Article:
This post is in response to a question from a serious leader. She is all about improvement and bringing out the best, both at work and at home. She says:
I have a good friend of many years. In the last couple years, she’s grown to become a negative and unhappy person. We no longer spend much time together, mostly because she is so negative and there is no longer much common ground between us. If I can change this, I would like to do so. How?
Great question! We asked several people their experience of dealing with similar situations to the question our friend posed. Here are their answers. Any necessary context has been included too.
1. One of my co-workers is a habitual complainer. She is a person who cares about others, just like me. It can be hard for me, and I think for other people to see how inside, she’s a thoughtful, caring person who loves others and wants to see them succeed. I look for that part of her and focus on that. I look beyond the other stuff.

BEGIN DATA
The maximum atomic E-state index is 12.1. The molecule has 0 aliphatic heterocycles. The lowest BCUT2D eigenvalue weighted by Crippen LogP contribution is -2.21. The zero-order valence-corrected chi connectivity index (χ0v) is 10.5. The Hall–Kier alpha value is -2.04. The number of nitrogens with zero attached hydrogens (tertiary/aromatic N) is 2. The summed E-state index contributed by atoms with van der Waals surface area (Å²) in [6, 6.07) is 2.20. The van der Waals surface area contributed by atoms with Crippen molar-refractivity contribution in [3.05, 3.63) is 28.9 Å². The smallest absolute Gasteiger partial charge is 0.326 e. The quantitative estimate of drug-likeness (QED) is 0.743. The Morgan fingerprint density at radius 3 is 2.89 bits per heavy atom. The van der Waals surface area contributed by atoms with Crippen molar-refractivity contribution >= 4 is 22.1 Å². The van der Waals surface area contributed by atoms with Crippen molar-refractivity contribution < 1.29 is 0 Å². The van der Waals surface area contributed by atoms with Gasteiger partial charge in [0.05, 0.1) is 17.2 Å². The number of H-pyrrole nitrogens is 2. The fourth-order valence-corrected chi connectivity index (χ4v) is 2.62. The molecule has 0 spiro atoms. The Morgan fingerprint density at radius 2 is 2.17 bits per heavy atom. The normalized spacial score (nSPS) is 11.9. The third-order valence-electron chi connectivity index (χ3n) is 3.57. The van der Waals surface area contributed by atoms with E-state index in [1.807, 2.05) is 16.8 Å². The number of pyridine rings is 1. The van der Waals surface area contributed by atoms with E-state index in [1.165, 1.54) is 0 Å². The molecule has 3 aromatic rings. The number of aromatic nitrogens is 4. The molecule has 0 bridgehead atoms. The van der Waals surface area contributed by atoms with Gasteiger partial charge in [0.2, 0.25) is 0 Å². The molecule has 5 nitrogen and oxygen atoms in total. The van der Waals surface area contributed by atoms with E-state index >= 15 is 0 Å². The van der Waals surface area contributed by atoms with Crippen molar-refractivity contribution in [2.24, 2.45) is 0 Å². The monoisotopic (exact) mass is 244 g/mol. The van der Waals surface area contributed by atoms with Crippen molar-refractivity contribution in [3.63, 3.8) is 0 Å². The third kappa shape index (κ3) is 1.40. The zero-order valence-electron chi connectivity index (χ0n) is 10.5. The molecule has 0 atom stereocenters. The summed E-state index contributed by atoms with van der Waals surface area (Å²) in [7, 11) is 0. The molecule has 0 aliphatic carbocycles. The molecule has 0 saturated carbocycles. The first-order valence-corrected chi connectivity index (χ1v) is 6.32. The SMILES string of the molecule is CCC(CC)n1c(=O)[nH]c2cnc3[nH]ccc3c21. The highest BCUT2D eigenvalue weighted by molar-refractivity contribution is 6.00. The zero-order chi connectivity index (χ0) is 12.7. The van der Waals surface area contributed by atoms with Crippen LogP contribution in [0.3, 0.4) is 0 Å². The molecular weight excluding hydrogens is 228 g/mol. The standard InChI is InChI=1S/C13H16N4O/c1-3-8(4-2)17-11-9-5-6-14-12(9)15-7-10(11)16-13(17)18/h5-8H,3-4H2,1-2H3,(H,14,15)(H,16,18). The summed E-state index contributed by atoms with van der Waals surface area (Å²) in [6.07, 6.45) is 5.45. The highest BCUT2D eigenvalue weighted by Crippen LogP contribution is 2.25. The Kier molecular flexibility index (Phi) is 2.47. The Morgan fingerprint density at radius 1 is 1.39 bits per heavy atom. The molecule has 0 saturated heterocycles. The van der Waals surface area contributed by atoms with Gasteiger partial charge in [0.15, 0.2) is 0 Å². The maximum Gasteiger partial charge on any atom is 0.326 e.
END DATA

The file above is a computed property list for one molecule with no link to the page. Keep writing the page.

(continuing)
2. I am “friends” with people on facebook who are really negative. So I just hide them and don’t have to see their stuff in my news feed. I do not dislike them but I can choose what I “listen to.”
3. For me, it’s about being true to myself. I know that Momma loves me, she just has a weird way of saying those three words. The other night on the phone I thought I was going to lose control with every word she said. Especially when I told her how happy I was now that I’ve been taking personal responsibility for my own choices and she said “you’d better get off of your high horse, missy!” It was in that moment I realized there was nothing I needed to do to change my mother. All I needed to do was to be her daughter. I simply said, “Momma, if you ever see me on my high horse and acting rude or arrogant, will you please let me know? I don’t want to be that way.” For several poignant seconds, there was absolute silence on the phone. My mother changed the subject after that and we had a delightful conversation.
4. For more learning on this subject, consult appendix H in the TRP Participant Workbook (revised workbook pages 80-82).
We’d love to hear from you. What do you do with unhappy people, what works for you?